In all three implementations, WVD delivers a virtual machine with the required functionality. Every virtual machine delivered is hosted within your Azure subscription and uses compute, storage, and networking resources tied to your account.
The actual amount you are charged is based on your individual consumption costs. These include:
- Which series of virtual machines you are using
- Whether you are using Reserved Instances or On-Demand
- The type of storage used by each machine (i.e. Standard HDD, Standard SSD, or Premium SSD)
- The OS disk capacity of each machine (i.e. 128GB, 256GB, or 1TB)
- The average number of users per virtual CPU (vCPU)
- The average GB of RAM per user
- How much data is transferred from Azure per month
- Any additional services you are using (i.e. backup, virtual private networks (VPNs), replication, etc.)
The easiest way to find your exact costs is to use pricing tools like the Azure Calculator. With this tool, you can modify your implementation to fit a wide variety of scenarios to uncover which configurations are best for your needs and budget.
WVD Management Service
WVD Management Service is a platform offered by Azure that serves as a control plane for WVD. It provides the same functionality as RDS roles, used to manage the lifecycle of desktops and determine how users connect to desktops, in a single platform. You can manage this service through PowerShell, REST API, or the Azure admin portal.
This service makes management significantly easier than similar implementations with RDS. In the latter cases, IT teams were required to build domain-joined machines with individual control roles installed. This required more machines and infrastructure resources. WVD Management Service enables you to leave these responsibilities to Azure. The cost of this service is included with your license or subscription.
Examples of Azure VDI Costs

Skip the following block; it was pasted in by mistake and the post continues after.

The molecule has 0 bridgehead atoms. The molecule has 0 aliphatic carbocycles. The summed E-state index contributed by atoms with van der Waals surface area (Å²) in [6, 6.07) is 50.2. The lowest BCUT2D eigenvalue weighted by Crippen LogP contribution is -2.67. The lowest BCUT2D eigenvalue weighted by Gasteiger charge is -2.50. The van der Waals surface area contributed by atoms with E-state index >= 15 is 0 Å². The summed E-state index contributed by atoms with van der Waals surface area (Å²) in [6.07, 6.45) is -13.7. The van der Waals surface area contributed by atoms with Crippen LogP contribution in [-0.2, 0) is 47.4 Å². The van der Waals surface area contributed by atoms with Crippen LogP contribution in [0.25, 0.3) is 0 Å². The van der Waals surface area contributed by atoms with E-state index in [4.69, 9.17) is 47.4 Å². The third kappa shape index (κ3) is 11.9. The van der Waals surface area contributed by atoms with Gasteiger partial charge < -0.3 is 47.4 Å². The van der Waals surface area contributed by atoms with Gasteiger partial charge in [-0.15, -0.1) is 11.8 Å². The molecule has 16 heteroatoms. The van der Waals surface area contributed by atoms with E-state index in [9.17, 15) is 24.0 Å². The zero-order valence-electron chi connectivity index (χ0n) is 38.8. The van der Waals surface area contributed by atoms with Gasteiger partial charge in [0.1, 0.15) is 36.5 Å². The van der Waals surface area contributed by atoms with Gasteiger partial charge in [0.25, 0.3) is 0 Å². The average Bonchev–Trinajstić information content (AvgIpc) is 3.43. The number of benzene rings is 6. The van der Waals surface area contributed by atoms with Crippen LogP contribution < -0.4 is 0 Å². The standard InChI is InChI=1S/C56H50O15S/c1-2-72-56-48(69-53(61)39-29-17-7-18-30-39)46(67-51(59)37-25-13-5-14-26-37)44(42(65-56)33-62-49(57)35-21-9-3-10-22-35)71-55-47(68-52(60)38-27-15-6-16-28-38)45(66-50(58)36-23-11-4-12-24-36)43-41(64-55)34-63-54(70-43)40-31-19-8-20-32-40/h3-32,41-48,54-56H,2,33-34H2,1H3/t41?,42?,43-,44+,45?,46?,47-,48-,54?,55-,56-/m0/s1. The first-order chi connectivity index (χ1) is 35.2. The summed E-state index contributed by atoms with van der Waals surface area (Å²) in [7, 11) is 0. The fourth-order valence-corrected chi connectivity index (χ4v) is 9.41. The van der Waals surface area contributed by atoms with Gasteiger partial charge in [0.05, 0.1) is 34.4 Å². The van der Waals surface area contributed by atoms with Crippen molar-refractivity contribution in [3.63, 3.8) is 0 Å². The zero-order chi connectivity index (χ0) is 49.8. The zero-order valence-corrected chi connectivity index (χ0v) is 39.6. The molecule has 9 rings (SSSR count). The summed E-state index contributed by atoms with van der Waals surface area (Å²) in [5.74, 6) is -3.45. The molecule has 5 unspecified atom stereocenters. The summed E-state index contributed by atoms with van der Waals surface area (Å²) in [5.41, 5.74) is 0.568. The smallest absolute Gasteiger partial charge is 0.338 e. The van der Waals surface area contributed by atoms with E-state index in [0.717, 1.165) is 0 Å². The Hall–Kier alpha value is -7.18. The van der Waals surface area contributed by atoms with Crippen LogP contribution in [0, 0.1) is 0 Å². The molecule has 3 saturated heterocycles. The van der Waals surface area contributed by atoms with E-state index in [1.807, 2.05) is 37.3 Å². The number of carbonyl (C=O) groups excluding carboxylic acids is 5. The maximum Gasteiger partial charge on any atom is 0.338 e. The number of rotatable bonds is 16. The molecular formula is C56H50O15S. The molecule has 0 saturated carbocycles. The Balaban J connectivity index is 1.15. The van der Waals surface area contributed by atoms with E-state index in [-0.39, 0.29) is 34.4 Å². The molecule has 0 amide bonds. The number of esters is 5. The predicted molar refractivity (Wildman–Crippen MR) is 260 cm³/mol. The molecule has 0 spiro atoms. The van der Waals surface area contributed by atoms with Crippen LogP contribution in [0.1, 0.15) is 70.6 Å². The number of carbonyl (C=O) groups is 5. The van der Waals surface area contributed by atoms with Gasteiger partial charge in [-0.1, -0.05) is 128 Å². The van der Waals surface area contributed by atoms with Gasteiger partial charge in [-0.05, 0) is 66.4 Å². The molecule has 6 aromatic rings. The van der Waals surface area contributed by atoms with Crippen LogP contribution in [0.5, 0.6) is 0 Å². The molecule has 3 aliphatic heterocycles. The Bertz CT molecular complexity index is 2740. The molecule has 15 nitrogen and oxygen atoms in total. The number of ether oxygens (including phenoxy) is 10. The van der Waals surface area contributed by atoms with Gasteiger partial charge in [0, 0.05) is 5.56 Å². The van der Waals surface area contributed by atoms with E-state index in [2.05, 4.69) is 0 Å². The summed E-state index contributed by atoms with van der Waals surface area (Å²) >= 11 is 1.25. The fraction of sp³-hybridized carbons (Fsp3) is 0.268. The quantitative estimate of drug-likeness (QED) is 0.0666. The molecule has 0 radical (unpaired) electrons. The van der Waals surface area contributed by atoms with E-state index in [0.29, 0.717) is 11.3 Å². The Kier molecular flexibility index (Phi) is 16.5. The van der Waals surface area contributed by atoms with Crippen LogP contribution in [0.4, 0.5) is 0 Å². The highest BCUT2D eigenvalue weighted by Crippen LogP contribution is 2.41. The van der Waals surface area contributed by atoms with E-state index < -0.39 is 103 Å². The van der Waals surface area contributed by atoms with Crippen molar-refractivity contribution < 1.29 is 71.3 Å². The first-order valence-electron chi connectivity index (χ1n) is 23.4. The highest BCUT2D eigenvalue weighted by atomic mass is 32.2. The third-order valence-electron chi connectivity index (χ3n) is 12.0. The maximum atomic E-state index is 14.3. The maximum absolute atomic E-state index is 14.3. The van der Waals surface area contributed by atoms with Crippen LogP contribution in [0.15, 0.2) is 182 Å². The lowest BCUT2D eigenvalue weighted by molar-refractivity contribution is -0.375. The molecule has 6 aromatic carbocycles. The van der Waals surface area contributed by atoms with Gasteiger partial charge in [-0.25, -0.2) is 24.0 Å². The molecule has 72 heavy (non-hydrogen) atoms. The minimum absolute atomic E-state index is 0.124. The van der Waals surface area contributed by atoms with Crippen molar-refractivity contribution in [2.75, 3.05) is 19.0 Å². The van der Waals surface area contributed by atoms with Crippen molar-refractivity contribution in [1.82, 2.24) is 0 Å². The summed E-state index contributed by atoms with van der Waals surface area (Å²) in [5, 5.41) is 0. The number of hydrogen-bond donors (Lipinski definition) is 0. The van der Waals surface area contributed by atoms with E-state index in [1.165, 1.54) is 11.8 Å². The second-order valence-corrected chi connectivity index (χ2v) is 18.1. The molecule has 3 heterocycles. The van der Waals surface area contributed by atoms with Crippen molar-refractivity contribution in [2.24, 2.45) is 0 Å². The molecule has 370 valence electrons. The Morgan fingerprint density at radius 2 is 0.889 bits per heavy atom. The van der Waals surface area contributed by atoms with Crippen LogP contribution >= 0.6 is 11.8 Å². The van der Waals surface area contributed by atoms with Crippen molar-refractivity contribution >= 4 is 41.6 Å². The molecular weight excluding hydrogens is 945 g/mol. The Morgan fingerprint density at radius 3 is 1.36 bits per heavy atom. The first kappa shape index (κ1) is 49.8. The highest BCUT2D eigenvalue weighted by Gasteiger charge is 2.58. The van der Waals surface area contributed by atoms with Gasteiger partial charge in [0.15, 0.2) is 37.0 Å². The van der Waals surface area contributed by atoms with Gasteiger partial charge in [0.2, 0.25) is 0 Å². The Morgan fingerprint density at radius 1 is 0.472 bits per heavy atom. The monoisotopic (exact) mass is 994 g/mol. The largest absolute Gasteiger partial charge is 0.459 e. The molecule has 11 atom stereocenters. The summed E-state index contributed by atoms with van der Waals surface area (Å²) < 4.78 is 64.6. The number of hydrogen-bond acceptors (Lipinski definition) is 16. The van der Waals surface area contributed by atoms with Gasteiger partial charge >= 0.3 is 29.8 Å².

While you can use the previously mentioned calculator to assess your own potential VDI costs, it may help to understand Windows Virtual Desktop pricing for two common scenarios.
24/7 call center
This example is for a call center, such as that used for support and service delivery in an enterprise-scale environment. This scenario is designed to support 1,000 staff at a time. Staff work in three, eight-hour shifts and require low compute intensity resources.
To meet these requirements, 24/7 Reserved Instances are used. Each is connected to a distributed bandwidth pool of 30TB. You can see how pricing is calculated for this scenario below.
This example is for knowledge workers, for example, content creators or marketers. This scenario is designed to support 1,000 staff using primarily Office suite products and requiring high-intensity resources.
For this scenario, Azure recommends using 24/7 Reserved Instances so you do not have to devote resources to managing your virtual machines. Each instance is connected to a distributed bandwidth pool of 50TB. You can see how pricing is calculated for this scenario below.
Azure VDI Pricing with Azure NetApp Files
Azure NetApp Files is a Microsoft Azure file storage service built on NetApp technology, giving you the file capabilities in Azure even your core business applications require.
Get enterprise-grade data management and storage to Azure so you can manage your workloads and applications with ease, and move all of your file-based applications to the cloud.
Azure NetApp Files solves availability and performance challenges for enterprises that want to move mission-critical applications to the cloud, including workloads like HPC, SAP, Linux, Oracle and SQL Server workloads, Windows Virtual Desktop, and more.
In particular, Azure NetApp Files helps virtual desktop environments benefit from a comprehensive file share service that’s highly available and offers unprecedented cloud performance. This allows you to solve user experience challenges, with fast access to storage, and assure administrators that their environments will not go down with an unexpected loss of data.